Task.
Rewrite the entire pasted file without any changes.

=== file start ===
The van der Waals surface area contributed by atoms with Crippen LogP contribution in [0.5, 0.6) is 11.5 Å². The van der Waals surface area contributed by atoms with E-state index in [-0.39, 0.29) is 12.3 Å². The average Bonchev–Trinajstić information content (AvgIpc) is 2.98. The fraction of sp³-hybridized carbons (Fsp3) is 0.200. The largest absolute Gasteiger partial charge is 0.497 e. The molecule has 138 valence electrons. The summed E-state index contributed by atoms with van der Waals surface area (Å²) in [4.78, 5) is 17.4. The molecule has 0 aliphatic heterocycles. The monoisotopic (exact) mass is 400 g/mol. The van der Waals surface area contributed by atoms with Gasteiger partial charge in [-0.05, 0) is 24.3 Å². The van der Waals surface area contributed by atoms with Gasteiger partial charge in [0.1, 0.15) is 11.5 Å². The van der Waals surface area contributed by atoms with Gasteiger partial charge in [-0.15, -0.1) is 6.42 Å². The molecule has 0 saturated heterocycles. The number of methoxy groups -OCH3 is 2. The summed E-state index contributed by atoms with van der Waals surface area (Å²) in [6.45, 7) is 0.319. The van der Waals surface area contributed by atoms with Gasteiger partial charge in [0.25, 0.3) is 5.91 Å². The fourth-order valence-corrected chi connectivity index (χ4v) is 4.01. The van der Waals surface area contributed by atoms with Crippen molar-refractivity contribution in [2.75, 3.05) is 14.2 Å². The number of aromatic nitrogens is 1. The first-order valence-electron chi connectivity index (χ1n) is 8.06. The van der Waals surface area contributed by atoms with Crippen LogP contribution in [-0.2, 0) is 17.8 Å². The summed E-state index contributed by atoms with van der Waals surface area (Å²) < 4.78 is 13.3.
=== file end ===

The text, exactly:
The van der Waals surface area contributed by atoms with Crippen LogP contribution in [0.5, 0.6) is 11.5 Å². The van der Waals surface area contributed by atoms with E-state index in [-0.39, 0.29) is 12.3 Å². The average Bonchev–Trinajstić information content (AvgIpc) is 2.98. The fraction of sp³-hybridized carbons (Fsp3) is 0.200. The largest absolute Gasteiger partial charge is 0.497 e. The molecule has 138 valence electrons. The summed E-state index contributed by atoms with van der Waals surface area (Å²) in [4.78, 5) is 17.4. The molecule has 0 aliphatic heterocycles. The monoisotopic (exact) mass is 400 g/mol. The van der Waals surface area contributed by atoms with Gasteiger partial charge in [-0.05, 0) is 24.3 Å². The van der Waals surface area contributed by atoms with Gasteiger partial charge in [0.1, 0.15) is 11.5 Å². The van der Waals surface area contributed by atoms with Gasteiger partial charge in [-0.15, -0.1) is 6.42 Å². The molecule has 0 saturated heterocycles. The number of methoxy groups -OCH3 is 2. The summed E-state index contributed by atoms with van der Waals surface area (Å²) in [6.45, 7) is 0.319. The van der Waals surface area contributed by atoms with Gasteiger partial charge in [0.25, 0.3) is 5.91 Å². The fourth-order valence-corrected chi connectivity index (χ4v) is 4.01. The van der Waals surface area contributed by atoms with Crippen molar-refractivity contribution in [2.75, 3.05) is 14.2 Å². The number of aromatic nitrogens is 1. The first-order valence-electron chi connectivity index (χ1n) is 8.06. The van der Waals surface area contributed by atoms with Crippen LogP contribution in [-0.2, 0) is 17.8 Å². The summed E-state index contributed by atoms with van der Waals surface area (Å²) < 4.78 is 13.3.